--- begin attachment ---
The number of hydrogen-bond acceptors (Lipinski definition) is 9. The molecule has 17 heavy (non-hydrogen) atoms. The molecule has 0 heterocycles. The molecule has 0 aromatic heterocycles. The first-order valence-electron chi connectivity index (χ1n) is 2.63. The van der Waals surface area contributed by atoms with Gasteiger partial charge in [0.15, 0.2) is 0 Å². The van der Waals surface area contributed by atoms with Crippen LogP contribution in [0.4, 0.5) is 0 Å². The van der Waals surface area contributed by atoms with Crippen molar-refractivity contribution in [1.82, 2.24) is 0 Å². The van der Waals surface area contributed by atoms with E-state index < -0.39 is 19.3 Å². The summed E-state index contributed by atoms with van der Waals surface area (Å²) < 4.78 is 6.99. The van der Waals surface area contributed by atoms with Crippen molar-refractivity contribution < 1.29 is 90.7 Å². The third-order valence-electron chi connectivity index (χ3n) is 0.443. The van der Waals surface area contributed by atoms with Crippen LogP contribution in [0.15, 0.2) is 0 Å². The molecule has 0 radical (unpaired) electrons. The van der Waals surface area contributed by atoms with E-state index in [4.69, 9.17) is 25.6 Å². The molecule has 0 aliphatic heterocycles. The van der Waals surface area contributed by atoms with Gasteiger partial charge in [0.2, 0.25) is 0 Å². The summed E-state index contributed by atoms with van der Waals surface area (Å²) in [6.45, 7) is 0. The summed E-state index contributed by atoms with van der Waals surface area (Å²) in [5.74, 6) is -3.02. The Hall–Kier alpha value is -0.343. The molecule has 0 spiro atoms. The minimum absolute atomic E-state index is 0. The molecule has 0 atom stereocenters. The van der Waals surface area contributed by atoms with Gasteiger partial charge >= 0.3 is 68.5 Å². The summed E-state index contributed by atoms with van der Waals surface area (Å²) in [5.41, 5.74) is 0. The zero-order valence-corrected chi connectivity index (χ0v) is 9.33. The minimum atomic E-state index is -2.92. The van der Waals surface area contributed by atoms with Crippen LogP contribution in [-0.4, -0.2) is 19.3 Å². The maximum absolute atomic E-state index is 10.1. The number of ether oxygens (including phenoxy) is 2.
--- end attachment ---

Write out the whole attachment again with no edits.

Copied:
The number of hydrogen-bond acceptors (Lipinski definition) is 9. The molecule has 17 heavy (non-hydrogen) atoms. The molecule has 0 heterocycles. The molecule has 0 aromatic heterocycles. The first-order valence-electron chi connectivity index (χ1n) is 2.63. The van der Waals surface area contributed by atoms with Gasteiger partial charge in [0.15, 0.2) is 0 Å². The van der Waals surface area contributed by atoms with Crippen LogP contribution in [0.4, 0.5) is 0 Å². The van der Waals surface area contributed by atoms with Crippen molar-refractivity contribution in [1.82, 2.24) is 0 Å². The van der Waals surface area contributed by atoms with E-state index < -0.39 is 19.3 Å². The summed E-state index contributed by atoms with van der Waals surface area (Å²) < 4.78 is 6.99. The van der Waals surface area contributed by atoms with Crippen molar-refractivity contribution < 1.29 is 90.7 Å². The third-order valence-electron chi connectivity index (χ3n) is 0.443. The van der Waals surface area contributed by atoms with Crippen LogP contribution in [0.15, 0.2) is 0 Å². The molecule has 0 radical (unpaired) electrons. The van der Waals surface area contributed by atoms with E-state index in [4.69, 9.17) is 25.6 Å². The molecule has 0 aliphatic heterocycles. The van der Waals surface area contributed by atoms with Gasteiger partial charge in [0.2, 0.25) is 0 Å². The summed E-state index contributed by atoms with van der Waals surface area (Å²) in [6.45, 7) is 0. The summed E-state index contributed by atoms with van der Waals surface area (Å²) in [5.74, 6) is -3.02. The Hall–Kier alpha value is -0.343. The molecule has 0 spiro atoms. The minimum absolute atomic E-state index is 0. The molecule has 0 atom stereocenters. The van der Waals surface area contributed by atoms with Gasteiger partial charge >= 0.3 is 68.5 Å². The summed E-state index contributed by atoms with van der Waals surface area (Å²) in [5.41, 5.74) is 0. The zero-order valence-corrected chi connectivity index (χ0v) is 9.33. The minimum atomic E-state index is -2.92. The van der Waals surface area contributed by atoms with Crippen LogP contribution in [-0.4, -0.2) is 19.3 Å². The maximum absolute atomic E-state index is 10.1. The number of ether oxygens (including phenoxy) is 2.